Chief diplomats from 20 global and regional powers are meeting on Monday in Vienna to discuss ways to strengthen Libya's fragile UN-backed government and to stabilize the country that has become a hub for extremists and people smugglers.
The power vacuum created by Libya's two rival administrations since mid-2014, each backed by competing militias, and the chaos following the toppling of dictator Moamer Gaddafi in 2011 has enabled Islamic State extremists to establish a foothold in the oil-producing country.
The question was whether terrorism, smuggling and instability would further expand in the North African country near Europe, or whether the new government would be able to win back stability and a sense of national unity, German Foreign Minister Frank-Walter Steinmeier said.
"At this moment, this is still an open question," he told reporters shortly before the meeting began.
Security issues top the agenda at the talks hosted by US Secretary of State John Kerry and Italian Foreign Minister Paolo Gentiloni.
"We are not asking for foreign boots on the ground, but we are requesting assistance with training, and lifting the arms embargo on Libya," the country's premier-designate, Fayez Serraj, wrote Sunday in Britain's Daily Telegraph.
"Libya is a keystone for access to the Sahel, the Maghreb, the Near East, the Mediterranean, and Europe. And to have Daesh get a foothold in Libya is bad for everybody," a senior US State Department official told reporters ahead of the talks, using an Arabic name for Islamic State.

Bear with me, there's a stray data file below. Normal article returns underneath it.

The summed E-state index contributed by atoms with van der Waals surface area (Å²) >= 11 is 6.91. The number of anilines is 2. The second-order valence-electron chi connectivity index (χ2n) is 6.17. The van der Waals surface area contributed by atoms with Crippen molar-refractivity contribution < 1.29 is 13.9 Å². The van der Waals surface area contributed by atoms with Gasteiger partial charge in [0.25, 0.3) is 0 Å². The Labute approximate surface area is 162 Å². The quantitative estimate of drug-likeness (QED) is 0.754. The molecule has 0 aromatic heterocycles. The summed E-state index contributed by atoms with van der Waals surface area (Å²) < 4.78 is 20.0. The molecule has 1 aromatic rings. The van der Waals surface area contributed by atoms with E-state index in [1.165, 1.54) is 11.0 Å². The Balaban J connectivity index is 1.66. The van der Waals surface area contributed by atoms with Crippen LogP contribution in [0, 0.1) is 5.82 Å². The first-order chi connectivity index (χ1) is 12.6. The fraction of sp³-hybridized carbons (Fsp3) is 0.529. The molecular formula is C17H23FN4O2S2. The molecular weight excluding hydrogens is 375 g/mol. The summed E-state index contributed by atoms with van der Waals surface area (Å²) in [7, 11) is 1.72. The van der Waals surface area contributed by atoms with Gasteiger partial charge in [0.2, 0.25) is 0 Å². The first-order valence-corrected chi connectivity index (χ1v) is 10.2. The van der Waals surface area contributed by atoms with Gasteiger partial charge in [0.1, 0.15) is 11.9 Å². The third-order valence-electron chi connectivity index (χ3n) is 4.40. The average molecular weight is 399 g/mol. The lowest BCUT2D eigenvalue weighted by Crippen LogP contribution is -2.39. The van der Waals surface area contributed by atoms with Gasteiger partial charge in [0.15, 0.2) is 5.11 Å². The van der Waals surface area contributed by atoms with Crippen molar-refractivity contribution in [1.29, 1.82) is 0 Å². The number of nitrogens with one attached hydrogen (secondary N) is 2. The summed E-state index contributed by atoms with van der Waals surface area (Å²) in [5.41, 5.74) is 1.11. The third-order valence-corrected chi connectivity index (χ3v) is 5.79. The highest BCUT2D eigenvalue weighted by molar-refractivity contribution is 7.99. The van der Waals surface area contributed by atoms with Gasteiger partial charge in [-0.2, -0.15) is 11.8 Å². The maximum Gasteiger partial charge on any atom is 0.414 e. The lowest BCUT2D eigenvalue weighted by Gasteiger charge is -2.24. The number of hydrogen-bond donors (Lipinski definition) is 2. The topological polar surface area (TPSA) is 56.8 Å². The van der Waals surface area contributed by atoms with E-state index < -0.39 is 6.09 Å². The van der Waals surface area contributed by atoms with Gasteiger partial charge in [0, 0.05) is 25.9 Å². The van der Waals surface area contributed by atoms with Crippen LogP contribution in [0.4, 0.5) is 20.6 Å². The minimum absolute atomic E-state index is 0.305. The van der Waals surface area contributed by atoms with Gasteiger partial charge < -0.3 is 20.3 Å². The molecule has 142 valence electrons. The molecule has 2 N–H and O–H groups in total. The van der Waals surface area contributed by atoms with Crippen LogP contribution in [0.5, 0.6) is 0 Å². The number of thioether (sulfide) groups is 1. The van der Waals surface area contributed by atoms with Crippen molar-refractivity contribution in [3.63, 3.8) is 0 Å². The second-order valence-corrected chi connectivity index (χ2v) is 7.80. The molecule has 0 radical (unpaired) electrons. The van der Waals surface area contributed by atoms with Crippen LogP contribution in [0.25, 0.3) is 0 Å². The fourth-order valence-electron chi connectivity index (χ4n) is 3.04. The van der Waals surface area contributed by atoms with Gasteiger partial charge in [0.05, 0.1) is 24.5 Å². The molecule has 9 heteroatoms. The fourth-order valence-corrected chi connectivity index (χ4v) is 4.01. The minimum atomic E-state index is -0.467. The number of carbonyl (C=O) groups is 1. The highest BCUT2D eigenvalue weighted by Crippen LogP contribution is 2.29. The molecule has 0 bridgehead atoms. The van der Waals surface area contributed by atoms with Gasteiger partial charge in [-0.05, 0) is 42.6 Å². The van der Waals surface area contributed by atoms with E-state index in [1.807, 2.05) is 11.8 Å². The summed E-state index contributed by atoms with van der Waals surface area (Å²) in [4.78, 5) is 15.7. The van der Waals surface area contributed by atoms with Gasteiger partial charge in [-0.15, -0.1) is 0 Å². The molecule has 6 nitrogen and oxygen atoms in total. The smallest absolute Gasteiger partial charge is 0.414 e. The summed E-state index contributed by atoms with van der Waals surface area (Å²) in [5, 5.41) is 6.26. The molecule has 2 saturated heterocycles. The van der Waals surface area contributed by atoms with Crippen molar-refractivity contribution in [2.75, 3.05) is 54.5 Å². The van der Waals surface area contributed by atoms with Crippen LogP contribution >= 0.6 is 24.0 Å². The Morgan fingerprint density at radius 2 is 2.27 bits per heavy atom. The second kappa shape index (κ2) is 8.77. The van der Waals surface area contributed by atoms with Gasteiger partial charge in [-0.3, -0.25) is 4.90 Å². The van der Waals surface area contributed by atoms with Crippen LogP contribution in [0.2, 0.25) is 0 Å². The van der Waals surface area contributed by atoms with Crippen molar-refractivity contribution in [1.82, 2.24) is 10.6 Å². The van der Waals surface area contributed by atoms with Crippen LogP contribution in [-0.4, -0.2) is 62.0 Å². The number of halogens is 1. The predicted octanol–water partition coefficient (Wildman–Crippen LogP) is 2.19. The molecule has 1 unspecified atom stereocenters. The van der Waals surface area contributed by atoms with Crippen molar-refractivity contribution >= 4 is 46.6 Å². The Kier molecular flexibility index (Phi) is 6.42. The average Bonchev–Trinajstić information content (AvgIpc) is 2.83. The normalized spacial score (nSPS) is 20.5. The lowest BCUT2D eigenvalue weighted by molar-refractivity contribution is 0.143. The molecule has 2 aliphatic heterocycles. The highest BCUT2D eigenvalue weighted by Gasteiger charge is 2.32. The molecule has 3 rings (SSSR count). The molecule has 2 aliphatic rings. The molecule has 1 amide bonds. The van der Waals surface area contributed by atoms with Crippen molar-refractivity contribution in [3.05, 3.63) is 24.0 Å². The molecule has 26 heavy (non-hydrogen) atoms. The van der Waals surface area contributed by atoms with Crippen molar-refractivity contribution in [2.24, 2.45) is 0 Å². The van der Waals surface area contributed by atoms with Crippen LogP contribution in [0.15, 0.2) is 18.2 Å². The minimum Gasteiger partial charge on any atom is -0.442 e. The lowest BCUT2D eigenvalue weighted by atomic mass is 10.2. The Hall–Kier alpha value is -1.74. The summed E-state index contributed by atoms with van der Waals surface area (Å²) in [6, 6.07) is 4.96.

"We're expecting that the [meeting] will show the international community lining up unambiguously behind the government of national accord as the recipient of security assistance in Libya," the official said.
Serraj was among the participants at the Vienna talks, along with chief diplomats from the European Union, North Africa and the Middle East, as well as the UN veto powers.
In March, a national unity government formed under a UN-sponsored peace deal revived international hopes that it will be able to re-establish stability and stop Islamic State's expansion.
Based in Tripoli, it has limited influence elsewhere in the country, and it has yet to win a vote of confidence by the elected parliament based in Tobruk.
However, Steinmeier noted that the government had recently won the backing of Libya's central bank and had taken over control of the vital Oil Ministry.
Some Western countries have been mulling airstrikes against Islamic State in Libya, but UN Libya envoy Martin Kobler has warned that such operations would be premature if there is no effective Libyan army that can take control of bombed cities.
European countries are keen to see a stable Libya because they want to stop the lawlessness that has turned the country into a major hub for migrants seeking to go to Europe.
Kobler estimates that at least 100,000 people could cross the Mediterranean from Libya to southern Europe this year.
The officials will also hold crisis talks on Syria on Tuesday, and are expected to broker talks between Armenia and Azerbaijan after the recent flare-up of violence between the two countries.